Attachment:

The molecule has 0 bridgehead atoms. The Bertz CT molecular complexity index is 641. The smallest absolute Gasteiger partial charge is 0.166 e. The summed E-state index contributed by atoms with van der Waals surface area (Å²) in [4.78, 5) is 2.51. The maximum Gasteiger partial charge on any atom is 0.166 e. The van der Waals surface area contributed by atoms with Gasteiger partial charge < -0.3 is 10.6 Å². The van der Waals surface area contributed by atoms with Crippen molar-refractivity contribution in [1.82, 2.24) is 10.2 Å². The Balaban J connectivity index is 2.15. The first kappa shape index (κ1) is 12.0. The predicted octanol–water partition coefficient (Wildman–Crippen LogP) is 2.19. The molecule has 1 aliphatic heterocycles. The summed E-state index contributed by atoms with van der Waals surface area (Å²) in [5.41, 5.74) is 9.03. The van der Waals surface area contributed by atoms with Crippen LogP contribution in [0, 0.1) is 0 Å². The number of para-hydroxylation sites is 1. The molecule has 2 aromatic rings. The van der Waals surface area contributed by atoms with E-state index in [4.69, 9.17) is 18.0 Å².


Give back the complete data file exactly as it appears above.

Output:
The molecule has 0 bridgehead atoms. The Bertz CT molecular complexity index is 641. The smallest absolute Gasteiger partial charge is 0.166 e. The summed E-state index contributed by atoms with van der Waals surface area (Å²) in [4.78, 5) is 2.51. The maximum Gasteiger partial charge on any atom is 0.166 e. The van der Waals surface area contributed by atoms with Gasteiger partial charge < -0.3 is 10.6 Å². The van der Waals surface area contributed by atoms with Crippen molar-refractivity contribution in [1.82, 2.24) is 10.2 Å². The Balaban J connectivity index is 2.15. The first kappa shape index (κ1) is 12.0. The predicted octanol–water partition coefficient (Wildman–Crippen LogP) is 2.19. The molecule has 1 aliphatic heterocycles. The summed E-state index contributed by atoms with van der Waals surface area (Å²) in [5.41, 5.74) is 9.03. The van der Waals surface area contributed by atoms with Crippen LogP contribution in [0, 0.1) is 0 Å². The number of para-hydroxylation sites is 1. The molecule has 2 aromatic rings. The van der Waals surface area contributed by atoms with E-state index in [4.69, 9.17) is 18.0 Å².